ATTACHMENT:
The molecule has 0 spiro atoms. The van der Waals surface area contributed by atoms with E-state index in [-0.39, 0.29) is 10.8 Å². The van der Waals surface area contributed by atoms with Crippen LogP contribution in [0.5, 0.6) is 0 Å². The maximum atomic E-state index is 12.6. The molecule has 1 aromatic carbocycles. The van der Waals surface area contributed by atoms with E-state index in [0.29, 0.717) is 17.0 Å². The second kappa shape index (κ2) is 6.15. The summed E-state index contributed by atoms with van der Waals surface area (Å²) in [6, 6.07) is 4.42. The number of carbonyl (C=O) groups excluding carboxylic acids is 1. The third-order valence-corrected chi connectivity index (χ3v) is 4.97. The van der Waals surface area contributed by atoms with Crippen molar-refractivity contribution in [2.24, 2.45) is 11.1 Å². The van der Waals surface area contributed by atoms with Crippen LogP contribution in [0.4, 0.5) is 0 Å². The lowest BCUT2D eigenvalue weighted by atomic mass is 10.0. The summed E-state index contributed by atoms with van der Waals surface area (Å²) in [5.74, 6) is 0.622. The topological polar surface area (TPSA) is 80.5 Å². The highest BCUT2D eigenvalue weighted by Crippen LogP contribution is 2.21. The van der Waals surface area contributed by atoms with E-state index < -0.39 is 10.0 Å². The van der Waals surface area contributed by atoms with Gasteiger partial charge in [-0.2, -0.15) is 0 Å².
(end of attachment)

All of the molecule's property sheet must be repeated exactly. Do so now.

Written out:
The molecule has 0 spiro atoms. The van der Waals surface area contributed by atoms with E-state index in [-0.39, 0.29) is 10.8 Å². The van der Waals surface area contributed by atoms with Crippen LogP contribution in [0.5, 0.6) is 0 Å². The maximum atomic E-state index is 12.6. The molecule has 1 aromatic carbocycles. The van der Waals surface area contributed by atoms with E-state index in [0.29, 0.717) is 17.0 Å². The second kappa shape index (κ2) is 6.15. The summed E-state index contributed by atoms with van der Waals surface area (Å²) in [6, 6.07) is 4.42. The number of carbonyl (C=O) groups excluding carboxylic acids is 1. The third-order valence-corrected chi connectivity index (χ3v) is 4.97. The van der Waals surface area contributed by atoms with Crippen molar-refractivity contribution in [2.24, 2.45) is 11.1 Å². The van der Waals surface area contributed by atoms with Crippen LogP contribution in [0.4, 0.5) is 0 Å². The lowest BCUT2D eigenvalue weighted by atomic mass is 10.0. The summed E-state index contributed by atoms with van der Waals surface area (Å²) in [5.74, 6) is 0.622. The topological polar surface area (TPSA) is 80.5 Å². The highest BCUT2D eigenvalue weighted by Crippen LogP contribution is 2.21. The van der Waals surface area contributed by atoms with E-state index < -0.39 is 10.0 Å². The van der Waals surface area contributed by atoms with Gasteiger partial charge in [-0.2, -0.15) is 0 Å².